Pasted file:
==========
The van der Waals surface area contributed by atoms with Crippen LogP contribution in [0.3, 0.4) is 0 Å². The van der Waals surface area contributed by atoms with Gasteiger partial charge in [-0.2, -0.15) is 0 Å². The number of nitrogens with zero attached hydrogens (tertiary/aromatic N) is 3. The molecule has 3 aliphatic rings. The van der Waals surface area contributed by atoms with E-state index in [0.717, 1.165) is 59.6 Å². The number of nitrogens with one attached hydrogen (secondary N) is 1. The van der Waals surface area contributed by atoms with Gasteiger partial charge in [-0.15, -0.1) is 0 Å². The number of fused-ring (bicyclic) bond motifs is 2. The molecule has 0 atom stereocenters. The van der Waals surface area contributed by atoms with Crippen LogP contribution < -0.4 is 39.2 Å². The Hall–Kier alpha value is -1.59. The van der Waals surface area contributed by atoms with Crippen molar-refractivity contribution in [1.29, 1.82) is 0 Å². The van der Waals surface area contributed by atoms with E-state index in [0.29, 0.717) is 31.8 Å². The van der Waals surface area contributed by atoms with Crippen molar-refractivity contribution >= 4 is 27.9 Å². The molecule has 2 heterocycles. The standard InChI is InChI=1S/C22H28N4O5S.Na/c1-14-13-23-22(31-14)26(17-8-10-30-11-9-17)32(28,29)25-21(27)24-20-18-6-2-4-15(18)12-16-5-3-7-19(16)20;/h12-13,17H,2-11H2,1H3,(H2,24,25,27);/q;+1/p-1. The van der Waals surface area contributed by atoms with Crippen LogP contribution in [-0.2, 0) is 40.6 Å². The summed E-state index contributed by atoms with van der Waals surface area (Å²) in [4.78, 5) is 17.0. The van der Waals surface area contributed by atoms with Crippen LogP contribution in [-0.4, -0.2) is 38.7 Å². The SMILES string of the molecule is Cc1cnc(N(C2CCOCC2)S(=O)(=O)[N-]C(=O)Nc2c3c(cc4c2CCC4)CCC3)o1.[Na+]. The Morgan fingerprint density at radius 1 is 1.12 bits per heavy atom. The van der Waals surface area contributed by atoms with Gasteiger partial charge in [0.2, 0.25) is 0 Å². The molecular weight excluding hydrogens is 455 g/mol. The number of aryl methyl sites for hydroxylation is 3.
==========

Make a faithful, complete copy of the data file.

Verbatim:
The van der Waals surface area contributed by atoms with Crippen LogP contribution in [0.3, 0.4) is 0 Å². The van der Waals surface area contributed by atoms with Gasteiger partial charge in [-0.2, -0.15) is 0 Å². The number of nitrogens with zero attached hydrogens (tertiary/aromatic N) is 3. The molecule has 3 aliphatic rings. The van der Waals surface area contributed by atoms with E-state index in [0.717, 1.165) is 59.6 Å². The number of nitrogens with one attached hydrogen (secondary N) is 1. The van der Waals surface area contributed by atoms with Gasteiger partial charge in [-0.15, -0.1) is 0 Å². The number of fused-ring (bicyclic) bond motifs is 2. The molecule has 0 atom stereocenters. The van der Waals surface area contributed by atoms with Crippen LogP contribution < -0.4 is 39.2 Å². The Hall–Kier alpha value is -1.59. The van der Waals surface area contributed by atoms with Crippen molar-refractivity contribution in [1.29, 1.82) is 0 Å². The van der Waals surface area contributed by atoms with E-state index in [0.29, 0.717) is 31.8 Å². The van der Waals surface area contributed by atoms with Crippen molar-refractivity contribution >= 4 is 27.9 Å². The molecule has 2 heterocycles. The standard InChI is InChI=1S/C22H28N4O5S.Na/c1-14-13-23-22(31-14)26(17-8-10-30-11-9-17)32(28,29)25-21(27)24-20-18-6-2-4-15(18)12-16-5-3-7-19(16)20;/h12-13,17H,2-11H2,1H3,(H2,24,25,27);/q;+1/p-1. The van der Waals surface area contributed by atoms with Crippen LogP contribution in [-0.2, 0) is 40.6 Å². The summed E-state index contributed by atoms with van der Waals surface area (Å²) in [4.78, 5) is 17.0. The van der Waals surface area contributed by atoms with Crippen LogP contribution in [-0.4, -0.2) is 38.7 Å². The SMILES string of the molecule is Cc1cnc(N(C2CCOCC2)S(=O)(=O)[N-]C(=O)Nc2c3c(cc4c2CCC4)CCC3)o1.[Na+]. The Morgan fingerprint density at radius 1 is 1.12 bits per heavy atom. The van der Waals surface area contributed by atoms with Gasteiger partial charge in [0.2, 0.25) is 0 Å². The molecular weight excluding hydrogens is 455 g/mol. The number of aryl methyl sites for hydroxylation is 3.